I still wanna be a hippy My hippy month is over.
It describes the patterned world of our existence, keeps us relatively comfortable and calm, and helps us stay emotionally even, free from anxiety and worry to a great degree.
Creating a comfort zone is a healthy adaptation for much of our lives. But experiencing a little stress and anxiety now and then is a good thing, too. If all you ever do is strive to stay wrapped up in your little cocoon, keeping warm and cozy, you may be missing out on quite a lotmaybe no new experiences, no challenges, and no risks.
But truth be known, most of us have the ability to rise to the occasion, overcome hurdles and obstacles, and actually succeed in accomplishing something new and challenging.
In my first book Transitions, I describe a major life change and how I was affected and changed by it. Many years ago my husband had a wonderful job opportunity that promised to be very fulfilling but it meant that we had to move all the way across the country.
The physical move would be hard for both of us but my husband would be going to the safety of a job and the familiarity of a work environment.
It would prove much harder for me. I closed my New York-based practice, left my hospital affiliation of many years, sold my weekend house in Connecticut, and left behind family and many dear friends.
Looked at one way, I was free; looked at another, I had lost my home. Was I out of my comfort zone? You bet I was! For the first time in longer than I could remember, I had a lot of time on my hands. In my new home I knew few people.
Immersing my self immediately in work was out of the question, since California has its own licensing requirements for physicians. I was often lonely. Psychological and emotional issues I was sure I was done with found their way back into my consciousness once again.
Clearly, something was happening to me; it was a process I myself had initiated, but I no longer felt in conscious control of it.
Thanks to the disruption of my old life and the soul-searching that resulted from it, I was about to learn to see the world in some very new ways. Everyone I met had a story to tell, and I began to see that my own uncertain search had opened me up to listening in a new way.
As a psychiatrist, of course, much of this was familiar territory to me.
But for the first time, I found myself thinking about that territory in a new way. What was it that enabled some people to cope with the big changes in their lives while others seemed undone by them?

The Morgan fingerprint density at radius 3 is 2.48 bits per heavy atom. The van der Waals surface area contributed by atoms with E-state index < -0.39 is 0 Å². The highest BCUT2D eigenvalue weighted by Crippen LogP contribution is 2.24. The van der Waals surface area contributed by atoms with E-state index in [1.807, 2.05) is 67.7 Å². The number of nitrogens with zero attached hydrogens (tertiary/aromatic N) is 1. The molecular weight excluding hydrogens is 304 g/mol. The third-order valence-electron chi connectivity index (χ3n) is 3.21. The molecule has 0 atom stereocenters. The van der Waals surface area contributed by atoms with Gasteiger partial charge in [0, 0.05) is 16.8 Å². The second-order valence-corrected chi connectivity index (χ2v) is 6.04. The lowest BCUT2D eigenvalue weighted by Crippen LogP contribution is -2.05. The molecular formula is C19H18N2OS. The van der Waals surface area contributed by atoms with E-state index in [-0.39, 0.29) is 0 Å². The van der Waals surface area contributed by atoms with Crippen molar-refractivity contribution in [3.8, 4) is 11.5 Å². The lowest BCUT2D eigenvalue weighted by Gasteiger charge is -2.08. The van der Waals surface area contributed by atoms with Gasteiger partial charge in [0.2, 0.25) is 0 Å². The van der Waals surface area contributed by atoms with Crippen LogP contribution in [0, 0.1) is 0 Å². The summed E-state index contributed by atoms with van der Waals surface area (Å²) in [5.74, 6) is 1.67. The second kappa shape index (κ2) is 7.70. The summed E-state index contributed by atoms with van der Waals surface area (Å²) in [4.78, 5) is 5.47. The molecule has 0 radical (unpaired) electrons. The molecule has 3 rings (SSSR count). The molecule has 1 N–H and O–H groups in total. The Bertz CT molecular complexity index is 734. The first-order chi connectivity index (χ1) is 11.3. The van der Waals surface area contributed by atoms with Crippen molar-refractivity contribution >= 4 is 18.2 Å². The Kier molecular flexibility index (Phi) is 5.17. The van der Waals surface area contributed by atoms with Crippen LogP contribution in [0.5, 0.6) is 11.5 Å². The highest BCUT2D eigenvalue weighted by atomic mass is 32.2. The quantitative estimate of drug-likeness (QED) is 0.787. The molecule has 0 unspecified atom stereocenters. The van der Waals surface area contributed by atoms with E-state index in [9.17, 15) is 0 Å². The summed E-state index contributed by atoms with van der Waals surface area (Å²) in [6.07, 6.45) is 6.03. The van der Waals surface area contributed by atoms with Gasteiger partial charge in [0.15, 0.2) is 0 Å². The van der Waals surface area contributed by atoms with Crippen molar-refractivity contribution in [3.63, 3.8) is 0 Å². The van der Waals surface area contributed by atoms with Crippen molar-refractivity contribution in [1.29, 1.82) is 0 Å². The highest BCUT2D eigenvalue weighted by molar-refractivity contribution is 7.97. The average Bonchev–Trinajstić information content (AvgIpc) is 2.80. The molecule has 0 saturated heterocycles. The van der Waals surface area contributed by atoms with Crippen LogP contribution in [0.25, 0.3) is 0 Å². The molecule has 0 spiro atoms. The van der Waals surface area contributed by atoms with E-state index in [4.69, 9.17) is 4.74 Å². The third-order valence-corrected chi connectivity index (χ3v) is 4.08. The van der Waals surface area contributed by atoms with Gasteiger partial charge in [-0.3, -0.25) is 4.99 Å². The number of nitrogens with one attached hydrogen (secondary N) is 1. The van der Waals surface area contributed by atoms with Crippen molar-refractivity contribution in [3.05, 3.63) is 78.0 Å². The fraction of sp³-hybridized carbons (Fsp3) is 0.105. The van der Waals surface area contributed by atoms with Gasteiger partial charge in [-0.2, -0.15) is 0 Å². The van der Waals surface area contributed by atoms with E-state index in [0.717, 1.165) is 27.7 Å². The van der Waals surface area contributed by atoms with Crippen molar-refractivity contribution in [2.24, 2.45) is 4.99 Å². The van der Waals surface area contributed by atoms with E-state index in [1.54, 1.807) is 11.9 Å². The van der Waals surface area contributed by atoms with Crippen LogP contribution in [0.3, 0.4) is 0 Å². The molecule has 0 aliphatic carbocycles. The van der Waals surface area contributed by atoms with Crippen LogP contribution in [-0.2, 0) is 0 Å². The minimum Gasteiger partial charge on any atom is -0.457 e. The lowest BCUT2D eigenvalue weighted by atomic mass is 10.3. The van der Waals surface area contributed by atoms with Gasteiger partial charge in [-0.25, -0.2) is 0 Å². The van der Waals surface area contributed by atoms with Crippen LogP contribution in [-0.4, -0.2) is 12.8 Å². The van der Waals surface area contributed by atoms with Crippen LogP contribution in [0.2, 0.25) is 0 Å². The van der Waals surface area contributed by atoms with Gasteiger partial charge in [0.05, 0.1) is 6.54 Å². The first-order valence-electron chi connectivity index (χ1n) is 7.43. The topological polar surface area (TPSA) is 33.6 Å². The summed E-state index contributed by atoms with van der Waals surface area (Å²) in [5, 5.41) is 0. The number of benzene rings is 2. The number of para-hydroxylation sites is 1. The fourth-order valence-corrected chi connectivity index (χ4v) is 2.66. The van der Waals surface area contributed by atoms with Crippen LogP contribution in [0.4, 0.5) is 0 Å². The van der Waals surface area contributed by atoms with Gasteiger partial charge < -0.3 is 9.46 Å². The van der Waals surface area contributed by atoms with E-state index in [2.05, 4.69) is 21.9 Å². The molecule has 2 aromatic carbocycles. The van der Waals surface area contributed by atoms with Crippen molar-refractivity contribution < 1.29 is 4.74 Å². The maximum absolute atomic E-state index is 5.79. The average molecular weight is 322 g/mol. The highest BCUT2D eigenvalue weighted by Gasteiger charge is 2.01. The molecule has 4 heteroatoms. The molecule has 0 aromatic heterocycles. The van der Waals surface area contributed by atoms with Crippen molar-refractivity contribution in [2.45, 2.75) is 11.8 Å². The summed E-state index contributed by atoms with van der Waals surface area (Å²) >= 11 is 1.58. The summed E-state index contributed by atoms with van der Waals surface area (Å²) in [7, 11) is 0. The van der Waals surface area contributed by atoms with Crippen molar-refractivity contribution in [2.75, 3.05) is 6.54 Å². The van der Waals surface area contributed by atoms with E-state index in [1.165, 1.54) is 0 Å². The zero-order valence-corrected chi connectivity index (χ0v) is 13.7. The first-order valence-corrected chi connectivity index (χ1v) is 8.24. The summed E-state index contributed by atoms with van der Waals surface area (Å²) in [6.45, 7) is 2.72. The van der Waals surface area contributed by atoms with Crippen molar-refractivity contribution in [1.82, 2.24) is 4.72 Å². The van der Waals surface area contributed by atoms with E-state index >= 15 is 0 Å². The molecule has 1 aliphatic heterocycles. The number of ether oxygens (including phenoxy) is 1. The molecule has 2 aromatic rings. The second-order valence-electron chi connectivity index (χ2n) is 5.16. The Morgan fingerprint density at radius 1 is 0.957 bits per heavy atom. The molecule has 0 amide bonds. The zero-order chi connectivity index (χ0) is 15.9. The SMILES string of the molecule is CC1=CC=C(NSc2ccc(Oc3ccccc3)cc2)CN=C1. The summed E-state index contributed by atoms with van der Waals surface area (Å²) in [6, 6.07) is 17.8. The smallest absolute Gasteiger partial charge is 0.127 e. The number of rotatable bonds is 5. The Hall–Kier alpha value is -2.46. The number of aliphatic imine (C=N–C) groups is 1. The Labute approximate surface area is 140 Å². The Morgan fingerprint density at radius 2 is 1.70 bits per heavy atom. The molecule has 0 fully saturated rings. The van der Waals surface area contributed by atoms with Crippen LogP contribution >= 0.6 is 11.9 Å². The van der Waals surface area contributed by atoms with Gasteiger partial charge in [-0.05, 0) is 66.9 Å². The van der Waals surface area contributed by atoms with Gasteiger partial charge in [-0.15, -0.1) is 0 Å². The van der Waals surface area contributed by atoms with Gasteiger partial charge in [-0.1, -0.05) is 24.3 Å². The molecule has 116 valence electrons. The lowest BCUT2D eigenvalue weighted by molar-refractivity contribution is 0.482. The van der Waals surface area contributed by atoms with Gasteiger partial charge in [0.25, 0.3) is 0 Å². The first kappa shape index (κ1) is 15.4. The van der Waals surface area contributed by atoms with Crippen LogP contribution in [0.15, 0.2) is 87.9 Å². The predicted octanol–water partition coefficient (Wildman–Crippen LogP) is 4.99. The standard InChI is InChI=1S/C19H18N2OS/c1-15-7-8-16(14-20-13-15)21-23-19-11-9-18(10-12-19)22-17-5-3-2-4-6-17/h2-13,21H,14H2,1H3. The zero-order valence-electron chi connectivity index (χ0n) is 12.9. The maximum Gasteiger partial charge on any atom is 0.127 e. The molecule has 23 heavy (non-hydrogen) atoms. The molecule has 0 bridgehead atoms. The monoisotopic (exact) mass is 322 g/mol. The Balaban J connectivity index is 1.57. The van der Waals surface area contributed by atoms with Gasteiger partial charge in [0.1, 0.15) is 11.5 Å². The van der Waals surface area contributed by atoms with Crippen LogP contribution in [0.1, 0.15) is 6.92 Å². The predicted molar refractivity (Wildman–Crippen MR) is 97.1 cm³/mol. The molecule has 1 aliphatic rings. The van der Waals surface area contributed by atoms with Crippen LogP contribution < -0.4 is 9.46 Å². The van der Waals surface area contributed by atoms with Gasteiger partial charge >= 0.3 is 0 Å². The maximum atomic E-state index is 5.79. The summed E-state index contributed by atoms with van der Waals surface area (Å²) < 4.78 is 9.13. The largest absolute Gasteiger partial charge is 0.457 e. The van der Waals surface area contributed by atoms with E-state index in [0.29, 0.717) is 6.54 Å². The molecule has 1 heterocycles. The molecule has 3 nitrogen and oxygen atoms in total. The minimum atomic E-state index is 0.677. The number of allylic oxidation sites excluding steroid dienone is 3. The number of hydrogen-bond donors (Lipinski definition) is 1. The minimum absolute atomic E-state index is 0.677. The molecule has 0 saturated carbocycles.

Of course, many factors contribute to the mix, but it seemed to me that when individuals could find a conscious, meaningful structure to encompass the events of their lives, they could take more responsibility and feel less lost in the dark.
I recently revisited that time in my life.
Back to me later. So, here are 5 huge benefits of stepping out of your comfort zone. Your real life exists beyond the bubble of your own personal thoughts, feelings, and beliefs. Challenging yourself pushes you to dip into and utilize your personal store of untapped knowledge and resources.
Taking risks, regardless of their outcome, are growth experiences. Your challenges and risk experiences are cumulative. Every time you try something new, allow yourself to be open to whatever experience arises, you are learning, and expanding your repertoire of life skills and self-knowledge.
As you do this you are also expanding the size of your comfort zone. Leaving your comfort zone ultimately helps you to deal with changeand making change in a much better way. Life transitions are all about change. Each time you transition you move to another level. Inevitably, these life transitions transform you.
It may seem overwhelming and daunting to step into the unknown.Outcast A lot is learned about one s self when he travels outside his home. When he finds himself surrounded by nothing like himself, the comfort zone that he had is diminished. An example of this is when I have made trips up North with my family to work in the fields during the first 16 su.
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Local events. We an analysis of the effects of divorce in children have told you not to stare at A look at freuds concepts of pleasure and aggresion the Sun David jones graduation speech for the class of today We a personal recount on leaving ones comfort zone have told you to use safety An overview of the tension in kosovo glasses We the .
The most inspiring people are always the ones who live their lives without fear of others’ opinions of them and make decisions that result in leaving their comfort zones to chase personal growth and goals.
However, I know life is what happens when you step out of your comfort zone, and when the time comes I will rise to the challenge. The Leaving Cert is getting better slowly Droichead teacher. Sep 26, · Stepping outside one's comfort zone is an important, and almost universal, factor in personal growth.
How can we expect to evolve in our lives and careers if we only stick to habit and routine?
Reaching new heights involves the risk of attempting something we might not succeed at.